Chiltern Railways employee retires after 50 years on the railway

A Chiltern Railways employee has called it quits after an amazing 50 years work on the railway.

Friday, 14th August 2020, 9:57 am
Updated Friday, 14th August 2020, 12:57 pm
Chiltern Railways employee retires after 50 years on the railway

Chiltern Railways Customer Service Inspector Neville Royce celebrated five decades working on the railway last week with a special presentation by colleagues at Marylebone station and retired officially on the 10th August, 50 years to the day that he started working on the railway.

Mr Royce joined the railway as a booking clerk in Luton on 10 August 1970 before moving to the booking office in Oxford six years later, where he met his future wife Glynis – they have now been married for 39 years. In 1980, Mr Royce began work as a ticket inspector in Aylesbury and remained there until his retirement.

Colleagues at Chiltern Railways surprised Mr Royce with a special socially-distanced presentation ceremony at Marylebone Station last Thursday (6 August), where speeches were made over the announcement system and a guard of honour was performed by staff. Chiltern Railways Interim Managing Director, Mary Hewitt, presented Mr Royce with a certificate, plaque, and class 68 train model in Chiltern livery.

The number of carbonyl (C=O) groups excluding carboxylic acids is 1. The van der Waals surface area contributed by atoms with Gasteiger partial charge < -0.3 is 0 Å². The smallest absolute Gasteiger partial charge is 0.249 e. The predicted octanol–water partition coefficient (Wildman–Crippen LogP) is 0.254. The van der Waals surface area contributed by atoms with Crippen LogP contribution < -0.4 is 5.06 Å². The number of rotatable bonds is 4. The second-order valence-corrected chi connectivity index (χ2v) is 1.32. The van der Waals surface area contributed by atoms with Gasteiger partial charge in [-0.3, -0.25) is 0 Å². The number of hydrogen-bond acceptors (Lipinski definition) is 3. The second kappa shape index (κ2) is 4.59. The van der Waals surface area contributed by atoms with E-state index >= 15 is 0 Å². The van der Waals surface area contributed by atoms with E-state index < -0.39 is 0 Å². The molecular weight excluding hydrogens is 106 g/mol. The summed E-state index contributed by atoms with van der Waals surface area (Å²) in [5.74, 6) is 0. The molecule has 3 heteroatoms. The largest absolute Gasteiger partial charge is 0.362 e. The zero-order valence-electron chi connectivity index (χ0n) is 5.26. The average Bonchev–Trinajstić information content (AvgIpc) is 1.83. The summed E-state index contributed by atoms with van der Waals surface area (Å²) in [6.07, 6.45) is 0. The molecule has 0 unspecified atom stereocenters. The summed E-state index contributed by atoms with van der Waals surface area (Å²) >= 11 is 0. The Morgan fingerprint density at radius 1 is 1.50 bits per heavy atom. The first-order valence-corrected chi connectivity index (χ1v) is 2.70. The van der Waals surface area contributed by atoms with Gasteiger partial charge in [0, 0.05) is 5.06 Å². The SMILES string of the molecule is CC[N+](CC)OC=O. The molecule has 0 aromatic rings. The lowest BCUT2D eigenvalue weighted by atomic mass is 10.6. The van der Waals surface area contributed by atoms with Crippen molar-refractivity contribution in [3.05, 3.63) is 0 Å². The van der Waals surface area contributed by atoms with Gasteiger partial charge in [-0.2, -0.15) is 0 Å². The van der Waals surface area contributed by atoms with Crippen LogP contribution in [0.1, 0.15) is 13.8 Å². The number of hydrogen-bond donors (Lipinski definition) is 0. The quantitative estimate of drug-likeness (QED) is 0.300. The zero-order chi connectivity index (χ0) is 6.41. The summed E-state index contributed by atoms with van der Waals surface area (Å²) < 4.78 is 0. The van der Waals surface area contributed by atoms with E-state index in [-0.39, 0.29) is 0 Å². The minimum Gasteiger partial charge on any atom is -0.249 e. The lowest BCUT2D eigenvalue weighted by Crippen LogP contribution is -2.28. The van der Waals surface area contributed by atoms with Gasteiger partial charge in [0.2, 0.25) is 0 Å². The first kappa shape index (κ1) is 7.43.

Sign up to our daily newsletter

The i newsletter cut through the noise

Mr Royce credits his love of the railway to the previous generations of his family who all worked in the industry, “Five generations of Royce’s have now worked on the railway – it’s in my genes. The sight of a train rushing through a station still gives me a buzz and the sound of a steam engine fighting its way up Hatton Bank or accelerating out of Princes Risborough will always send a shiver down my spine!”

Mr Royce plans to use his retirement to spend more time with his family, in particular his wife, and visiting his young grandson in Yorkshire. But says he’ll miss working on the railway, “I have learnt that you learn something new every day and if you think you know everything about the railway, you don’t. While I won’t miss the early mornings, I will miss the comradery and being able to tell people with pride that I work on the railway”